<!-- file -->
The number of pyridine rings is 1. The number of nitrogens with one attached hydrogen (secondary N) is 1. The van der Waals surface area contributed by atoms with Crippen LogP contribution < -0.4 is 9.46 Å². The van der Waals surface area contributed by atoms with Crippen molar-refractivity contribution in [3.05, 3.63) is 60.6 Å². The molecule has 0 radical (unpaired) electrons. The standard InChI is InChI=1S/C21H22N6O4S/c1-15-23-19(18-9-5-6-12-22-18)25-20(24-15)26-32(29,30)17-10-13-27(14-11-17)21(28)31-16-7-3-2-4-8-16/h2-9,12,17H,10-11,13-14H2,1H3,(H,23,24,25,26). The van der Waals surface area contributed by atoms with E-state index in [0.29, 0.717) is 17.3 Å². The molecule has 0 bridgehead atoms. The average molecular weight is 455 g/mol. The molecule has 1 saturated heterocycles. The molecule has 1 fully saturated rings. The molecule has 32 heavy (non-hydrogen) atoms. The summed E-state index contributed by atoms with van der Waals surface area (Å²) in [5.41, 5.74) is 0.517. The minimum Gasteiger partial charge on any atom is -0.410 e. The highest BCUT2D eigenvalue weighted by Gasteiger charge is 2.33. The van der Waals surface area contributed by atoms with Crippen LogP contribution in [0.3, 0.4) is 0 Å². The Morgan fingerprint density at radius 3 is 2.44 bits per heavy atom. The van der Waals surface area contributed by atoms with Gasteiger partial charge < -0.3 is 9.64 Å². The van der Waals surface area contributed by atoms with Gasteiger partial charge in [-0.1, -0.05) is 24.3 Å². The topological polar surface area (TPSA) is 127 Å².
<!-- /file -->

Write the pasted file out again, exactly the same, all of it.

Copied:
The number of pyridine rings is 1. The number of nitrogens with one attached hydrogen (secondary N) is 1. The van der Waals surface area contributed by atoms with Crippen LogP contribution < -0.4 is 9.46 Å². The van der Waals surface area contributed by atoms with Crippen molar-refractivity contribution in [3.05, 3.63) is 60.6 Å². The molecule has 0 radical (unpaired) electrons. The standard InChI is InChI=1S/C21H22N6O4S/c1-15-23-19(18-9-5-6-12-22-18)25-20(24-15)26-32(29,30)17-10-13-27(14-11-17)21(28)31-16-7-3-2-4-8-16/h2-9,12,17H,10-11,13-14H2,1H3,(H,23,24,25,26). The van der Waals surface area contributed by atoms with E-state index in [0.29, 0.717) is 17.3 Å². The molecule has 0 bridgehead atoms. The average molecular weight is 455 g/mol. The molecule has 1 saturated heterocycles. The molecule has 1 fully saturated rings. The molecule has 32 heavy (non-hydrogen) atoms. The summed E-state index contributed by atoms with van der Waals surface area (Å²) in [5.41, 5.74) is 0.517. The minimum Gasteiger partial charge on any atom is -0.410 e. The highest BCUT2D eigenvalue weighted by Gasteiger charge is 2.33. The van der Waals surface area contributed by atoms with Crippen LogP contribution in [0.3, 0.4) is 0 Å². The Morgan fingerprint density at radius 3 is 2.44 bits per heavy atom. The van der Waals surface area contributed by atoms with Gasteiger partial charge < -0.3 is 9.64 Å². The van der Waals surface area contributed by atoms with Gasteiger partial charge in [-0.1, -0.05) is 24.3 Å². The topological polar surface area (TPSA) is 127 Å².